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Summary Guide for

Secretaries and Administrative Assistants, Except Legal, Medical, and Executive in Orange County

May also be called: Administrative Secretaries; Office Assistants; Clerk Typists; Office Managers; Administrative Technicians; Administrative Associates; Administrative Support Assistants; Department Secretaries; and Personal Secretaries

What Would I Do?

Secretaries help managers and workers make sure an office runs smoothly. They draft correspondence, schedule appointments, provide information to callers, and create and maintain paper or electronic files. They may keep their supervisor's schedule, arrange and prepare for meetings, establish work procedures and schedules, and handle bookkeeping, equipment, and supplies.

Secretaries usually work 40 hours a week in an office environment on computers using various software applications.

Will This Job Fit Me?

This occupation will appeal to those who like following set procedures and routines with a clear line of authority. An ability to work well with people and be flexible is very helpful in this occupation.

What Wages and Benefits Can I Expect?

The median wage in 2021 for Secretaries, Except Legal, Medical, and Executive in California was $45,805 annually, or $22.02 hourly. The median wage for Secretaries, Except Legal, Medical, and Executive in Orange County was $45,648 annually, or $21.95 hourly. The median is the point at which half of the workers earn more and half earn less.

Annual Wages for 2021Low
(25th percentile)
(50th percentile)
(75th percentile)
Orange County$35,303$45,648$55,694
Source: EDD/LMID Occupational Employment Statistics Survey, 2021 at www.labormarketinfo.edd.ca.gov/data/wages.html Wages do not reflect self-employment.

Hourly Wages for 2021Low
(25th percentile)
(50th percentile)
(75th percentile)
Orange County$16.97$21.95$26.78
Source: EDD/LMID Occupational Employment Statistics Survey, 2021 at www.labormarketinfo.edd.ca.gov/data/wages.html. Wages do not reflect self-employment.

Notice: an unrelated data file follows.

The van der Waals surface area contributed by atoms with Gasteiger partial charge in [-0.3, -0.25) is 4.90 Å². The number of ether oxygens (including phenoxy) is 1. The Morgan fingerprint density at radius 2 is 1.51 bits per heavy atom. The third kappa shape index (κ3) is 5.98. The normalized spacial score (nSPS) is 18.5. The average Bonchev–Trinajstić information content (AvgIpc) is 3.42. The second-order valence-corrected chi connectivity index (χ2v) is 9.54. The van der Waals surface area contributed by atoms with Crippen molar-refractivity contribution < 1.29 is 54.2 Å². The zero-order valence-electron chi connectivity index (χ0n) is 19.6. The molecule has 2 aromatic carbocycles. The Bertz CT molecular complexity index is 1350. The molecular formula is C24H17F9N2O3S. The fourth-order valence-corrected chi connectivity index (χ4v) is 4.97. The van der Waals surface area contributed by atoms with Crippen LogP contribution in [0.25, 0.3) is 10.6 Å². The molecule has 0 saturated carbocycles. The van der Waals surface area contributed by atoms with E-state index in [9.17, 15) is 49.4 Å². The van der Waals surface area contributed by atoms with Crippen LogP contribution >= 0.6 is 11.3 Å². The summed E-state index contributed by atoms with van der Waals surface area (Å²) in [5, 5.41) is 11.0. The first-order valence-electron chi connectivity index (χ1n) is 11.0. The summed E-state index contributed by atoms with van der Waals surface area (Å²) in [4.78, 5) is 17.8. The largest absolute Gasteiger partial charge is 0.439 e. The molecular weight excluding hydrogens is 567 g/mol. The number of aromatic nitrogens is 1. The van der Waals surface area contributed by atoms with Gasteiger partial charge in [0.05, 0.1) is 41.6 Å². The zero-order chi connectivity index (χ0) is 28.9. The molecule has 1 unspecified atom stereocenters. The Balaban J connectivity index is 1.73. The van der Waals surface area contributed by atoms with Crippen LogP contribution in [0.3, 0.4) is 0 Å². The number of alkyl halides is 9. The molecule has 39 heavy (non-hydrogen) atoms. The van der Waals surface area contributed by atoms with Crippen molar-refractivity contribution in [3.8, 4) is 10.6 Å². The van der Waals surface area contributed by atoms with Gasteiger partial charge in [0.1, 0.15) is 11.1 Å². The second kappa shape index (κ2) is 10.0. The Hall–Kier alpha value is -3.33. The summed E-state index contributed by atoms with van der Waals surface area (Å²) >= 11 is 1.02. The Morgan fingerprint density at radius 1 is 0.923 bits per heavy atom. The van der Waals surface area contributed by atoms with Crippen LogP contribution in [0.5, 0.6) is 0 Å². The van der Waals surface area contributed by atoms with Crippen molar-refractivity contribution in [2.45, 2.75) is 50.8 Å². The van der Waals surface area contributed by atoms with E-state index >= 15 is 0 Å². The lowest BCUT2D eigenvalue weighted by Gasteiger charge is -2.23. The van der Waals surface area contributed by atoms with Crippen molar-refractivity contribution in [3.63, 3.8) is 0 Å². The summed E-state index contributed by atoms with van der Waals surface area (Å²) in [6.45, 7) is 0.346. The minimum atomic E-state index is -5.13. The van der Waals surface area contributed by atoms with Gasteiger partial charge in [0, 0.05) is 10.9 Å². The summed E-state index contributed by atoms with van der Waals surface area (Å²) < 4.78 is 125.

Benefits for Secretaries often include vacation, sick leave, health and life insurance, profit sharing, and a pension plan. Some may get reimbursement for continuing education courses.

What is the Job Outlook?

Increased office automation and organizational restructuring will continue to make Secretaries more productive in coming years. Use of automated equipment is changing the distribution of work in many offices. However, many secretarial duties are of a personal, interactive nature. Because technology cannot substitute for personal skills, Secretaries will continue to play a key role in most organizations. Numerous job openings will result from the need to replace workers who leave this very large occupation each year. Opportunities should be best for applicants with extensive knowledge of software applications.

How Do I Qualify?

High school graduates who have basic office skills may qualify for entry-level secretarial positions. Nevertheless, knowledge of word processing and e-mail software is now a requirement for many new hires. Training may be obtained through high school vocational education programs, business and vocational technical schools, temporary placement agencies, and community colleges.

Finding a Job

Direct application to employers remains one of the most effective job search methods. Secretaries are employed in organizations of every type from service-providing industries to manufacturing and construction. Students can register with their school placement center for job leads. Professional associations and personnel departments of government agencies advertise job opportunities on the Internet as well. Those interested in working on a temporary basis may seek assignments through a temporary agency specializing in office administrative positions. Online job opening systems include JobCentral at www.jobcentral.com and CalJOBSSM at www.caljobs.ca.gov.

To find your nearest One-Stop Career Center, go to Service Locator. View the helpful job search tips for more resources. (requires Adobe Reader).

Learn More About Secretaries, Except Legal, Medical, and Executive

The California Occupational Guides are a product of:
The California Employment Development Department
Labor Market Information Division

Printed on Saturday, June 25, 2022